Biking along Walnut Street is about to get a heck of a lot easier thanks to a new left hand, buffered bike lane that will soon appear on Walnut Street from 22nd Street to 63rd Street. As it stands today, Walnut Street already has a right, curb side bike lane that serves parts of Center City and the biker-oriented communities of UPenn and Drexel. But thanks to the efforts of the
Bicycle Coalition of Greater Philadelphia
, The Streets Department
and the Mayor’s Office of Transportation and Utilities
, the bike lane is getting a serious upgrade, just in time for the beginning of school.
The main crux of the improvement is found in its one-of-a-kind status: the bike lane is the city's first buffered bike lane next to a parking lane, as opposed to Spruce and Pine and 10th and 13th, which are next to the curb line. This will greatly affect students and other bikers who already utilize Walnut Street for their biking needs. According to Nicholas Mirra of the Bicycle Coalition of Greater Philadelphia, users should immediately notice the differences.
“It will eliminate conflicts with buses and traffic turning right on the Walnut Street Bridge to the Schuylkill Expressway,” he says. “It will also make the left turn from the 22nd Street bike lane easier for bicyclists. It should also slightly reduce conflicts with car doors since the bike lane will be next to the passenger side of cars.”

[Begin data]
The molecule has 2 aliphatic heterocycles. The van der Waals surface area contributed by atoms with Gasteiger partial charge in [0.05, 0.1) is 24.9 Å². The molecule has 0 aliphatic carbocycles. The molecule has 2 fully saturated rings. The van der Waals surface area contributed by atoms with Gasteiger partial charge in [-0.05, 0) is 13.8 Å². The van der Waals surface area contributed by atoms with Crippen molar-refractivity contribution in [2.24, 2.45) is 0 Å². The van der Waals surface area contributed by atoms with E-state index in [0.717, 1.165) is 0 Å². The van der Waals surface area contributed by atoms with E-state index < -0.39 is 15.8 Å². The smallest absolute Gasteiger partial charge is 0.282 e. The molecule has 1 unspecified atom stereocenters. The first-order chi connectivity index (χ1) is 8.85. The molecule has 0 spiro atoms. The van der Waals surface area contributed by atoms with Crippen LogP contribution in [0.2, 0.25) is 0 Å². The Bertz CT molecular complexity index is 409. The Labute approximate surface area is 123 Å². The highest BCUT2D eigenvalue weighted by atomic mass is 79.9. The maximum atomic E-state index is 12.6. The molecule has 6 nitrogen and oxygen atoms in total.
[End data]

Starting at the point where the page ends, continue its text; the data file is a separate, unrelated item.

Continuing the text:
While this leaves plenty for bike enthusiasts to be excited about, auto users, too, should be at ease over the planned improvements. According to Mirra, the lane is being installed without the removal of a travel lane or parking. Space was made by simply narrowing the existing parking and travel lanes.
Getting this improvement implemented was a relatively routine process and a refreshing example of cooperation at its finest.
“The Streets Department and the Mayor's Office of Transportation and Utilities have been considering moving the bike lanes from the right side of the street to the left side of the street as part of the routine resurfacing of Walnut Street [which is currently underway],” says Mirra. “The Coalition met with them and proposed that there was enough road space to expand the bike lane.”
In January, armed with this knowledge, the Streets Department approached PennDOT to incorporate the improvement into the resurfacing project, and they obliged. Nine months later, this September, the bike lane will be open and ready for public use.
While there are no anticipated existing bike lane improvements slated for 2012, Mirra hopes similar enhancements will be made in the years to come as other road resurfacing contracts are announced.
: Nicholas Mirra, Bicycle Coalition of Greater Philadelphia
: Greg Meckstroth